Meet one of the team
OK Guys, time to introduce the newest member to the Adrenaline HIT family Sarah Florence, Sarah is one of our training facilitators as well as taking the reigns to our social media. Here is a little about Sarah and her philosophy on exercise and training.
Oh hi, I’m Sarah, former chef in both career and lifestyle. Exercise to me was once carrying booze home from the bottle shop and a healthy dinner was a foot-long meatball sub. I don’t recall what it was exactly that caused my exercise epiphany, but whatever it was three years later I now coach and train exclusively functional training and work for AdrenalineHIT, creating programming and coaching sessions as well as being a new member of their seminar staff. I generally try my hardest to not put the training style that I personally love more than anything in the world on a pedestal and mindlessly criticize all others.
If I wasn’t trying though, I would say something like this:
I often hear other trainers tell their clients that any movement is good movement. You’re not sitting at your desk allowing your glutes to become inactive and your hip flexors to tighten up like nobody’s business so job done, to an extent I agree with this. People are generally less active than they should be and that isnt great for their health in the long run, However I do think that the WAY in which we encourage people to move is just as, if not more important. Example: I have a beautiful friend who is hypermobile and insists on doing literally 5 billion yoga sessions a week. She moves every day, but as a result of the sort of movement she is doing, now has real issues with her back.
On the same note there are members I see in the gym every day, running on the treadmill for over an hour or doing 500 kettlebell swings. These same people are (generally speaking) the ones who should really be visiting the physio at the bottom of the stairs instead of making it up to the gym. My point is that just telling someone to move isn’t the end of the story. If someone’s daily movement is an hour on the treadmill and they get a stress fracture from poor technique, or their giant amounts of yoga results in their spine acting like the bendy part of a straw, then is that better than them not moving at all?.
Part of my role as a fitness professional is to ‘stay on top of current trends’ within the fitness industry. Among these current trends is the broadly marketed (although not always accurately) Functional Training, which I LOVE because this is the way that I believe EVERYONE should be training. I’m all for people working through full range of movement that improves their daily living, to the best of their ability, which is obviously different for everyone. I haven’t always thought this way though, I grew up in New Zealand with the then extremely popular Les Mills’ classes, and at my peak was squatting above parallel with a 10kg barbell, and thought deadlifts started from above the kneecap. Ten years on and I’m somewhat at the other end of the spectrum, (I deadlift from the ground) but ironically am now somehow in charge of deciding whether the leisure centre I work for puts a new Les Mill’s class on the group fitness timetable.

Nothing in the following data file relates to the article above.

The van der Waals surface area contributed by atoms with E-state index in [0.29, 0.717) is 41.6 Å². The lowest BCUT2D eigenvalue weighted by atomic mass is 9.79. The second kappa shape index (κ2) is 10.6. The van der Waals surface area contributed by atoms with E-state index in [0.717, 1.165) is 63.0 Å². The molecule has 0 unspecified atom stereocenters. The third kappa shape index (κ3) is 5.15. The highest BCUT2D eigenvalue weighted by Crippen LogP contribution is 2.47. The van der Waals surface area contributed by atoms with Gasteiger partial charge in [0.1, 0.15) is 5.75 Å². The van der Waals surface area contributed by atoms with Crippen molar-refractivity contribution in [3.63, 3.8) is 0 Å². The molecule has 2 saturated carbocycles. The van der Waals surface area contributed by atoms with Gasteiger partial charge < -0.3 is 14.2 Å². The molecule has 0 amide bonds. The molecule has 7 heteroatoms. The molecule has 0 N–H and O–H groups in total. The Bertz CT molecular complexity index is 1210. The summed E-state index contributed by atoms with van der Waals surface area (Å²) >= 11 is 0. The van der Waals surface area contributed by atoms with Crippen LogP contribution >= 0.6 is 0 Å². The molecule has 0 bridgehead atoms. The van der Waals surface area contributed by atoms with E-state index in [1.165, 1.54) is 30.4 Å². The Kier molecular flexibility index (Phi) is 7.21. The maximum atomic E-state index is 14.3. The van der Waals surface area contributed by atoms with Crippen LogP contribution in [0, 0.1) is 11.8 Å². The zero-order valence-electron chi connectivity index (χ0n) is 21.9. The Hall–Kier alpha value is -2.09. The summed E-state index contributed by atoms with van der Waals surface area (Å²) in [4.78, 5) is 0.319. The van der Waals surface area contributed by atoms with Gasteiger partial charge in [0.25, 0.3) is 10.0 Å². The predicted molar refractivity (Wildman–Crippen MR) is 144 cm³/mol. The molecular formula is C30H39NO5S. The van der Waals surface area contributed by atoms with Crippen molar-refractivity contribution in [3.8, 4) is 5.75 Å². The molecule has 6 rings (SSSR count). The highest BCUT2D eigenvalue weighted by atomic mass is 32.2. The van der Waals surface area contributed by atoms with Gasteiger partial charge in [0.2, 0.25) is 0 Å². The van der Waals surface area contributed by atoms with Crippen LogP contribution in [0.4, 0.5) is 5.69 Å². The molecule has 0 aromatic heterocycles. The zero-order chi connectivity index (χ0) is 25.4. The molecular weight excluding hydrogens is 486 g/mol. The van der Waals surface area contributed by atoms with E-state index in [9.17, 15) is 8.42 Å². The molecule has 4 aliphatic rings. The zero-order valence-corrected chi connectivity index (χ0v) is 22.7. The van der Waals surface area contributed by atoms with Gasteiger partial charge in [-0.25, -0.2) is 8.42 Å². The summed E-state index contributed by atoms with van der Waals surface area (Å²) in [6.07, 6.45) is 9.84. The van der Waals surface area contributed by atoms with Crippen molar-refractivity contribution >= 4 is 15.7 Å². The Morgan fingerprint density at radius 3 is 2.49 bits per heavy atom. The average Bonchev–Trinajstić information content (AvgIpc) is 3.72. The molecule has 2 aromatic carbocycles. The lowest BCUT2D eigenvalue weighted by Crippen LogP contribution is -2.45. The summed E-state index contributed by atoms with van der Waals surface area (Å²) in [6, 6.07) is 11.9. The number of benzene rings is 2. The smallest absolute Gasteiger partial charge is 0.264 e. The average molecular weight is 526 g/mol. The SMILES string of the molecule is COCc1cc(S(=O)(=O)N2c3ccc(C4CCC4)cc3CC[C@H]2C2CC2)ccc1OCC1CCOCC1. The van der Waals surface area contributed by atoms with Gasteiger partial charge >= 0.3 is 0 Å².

I participated in a Functional HIIT group fitness class a few weeks back, thinking if anything it would be a good warm-up for the lifting session I had planned later that morning. (I’m the kind of person whose entire weekend is based around various training sessions interspersed with food) I was wrong. The half hour ‘high intensity strength based’ workout was as far from a strength session as I have ever been. Participants were forbidden to squat below parallel, regardless of their mobility (I was repeatedly criticised by the instructor, much to my confusion), and I literally saw not one participant (besides myself, coz mirrors) working through a full range of movement, despite that being the apparent focus of the session, People were moving though. *thumbs up emoji*
I talked to the trainer afterwards and she told me how unsafe it was to get participants to squat below 90 degrees, which baffled me. If my own clients can’t squat below 90 they are
made to sit on a ball until they can, I just thought that this was standard procedure. Had she not read ‘Becoming a Supple Leopard’? (Kelly Starrett, if you haven’t, you must) I know I said earlier that I try not to criticise other training styles because everyone is different, but doesn’t everyone want their body to move as well as it can? ‘Just move’ implies the bare minimum of strength, fitness, and range of movement. Shouldn’t we be encouraging people to aim for optimal? I train people from their 20’s to 60’s and the same rules apply. My job as I see it is to help people to move as well as they can for their body. I realise that everyone is different. Some people CAN do a million yoga sessions a week or run until their feet bleed and still be functioning. I guess what I’m saying is ‘just move’ really isn’t specific enough or for that matter, a good enough directive.
As trainers and coaches it is literally our job to help people to move and function to the best of their ability, and on the flip side those who we train / treat need to challenge themselves and their bodies, not to just move, but to move well, move better, move to the absolute best of their ability, whatever that means for them.
Everyone is different, but if you can squat below parallel, do it! Just saying.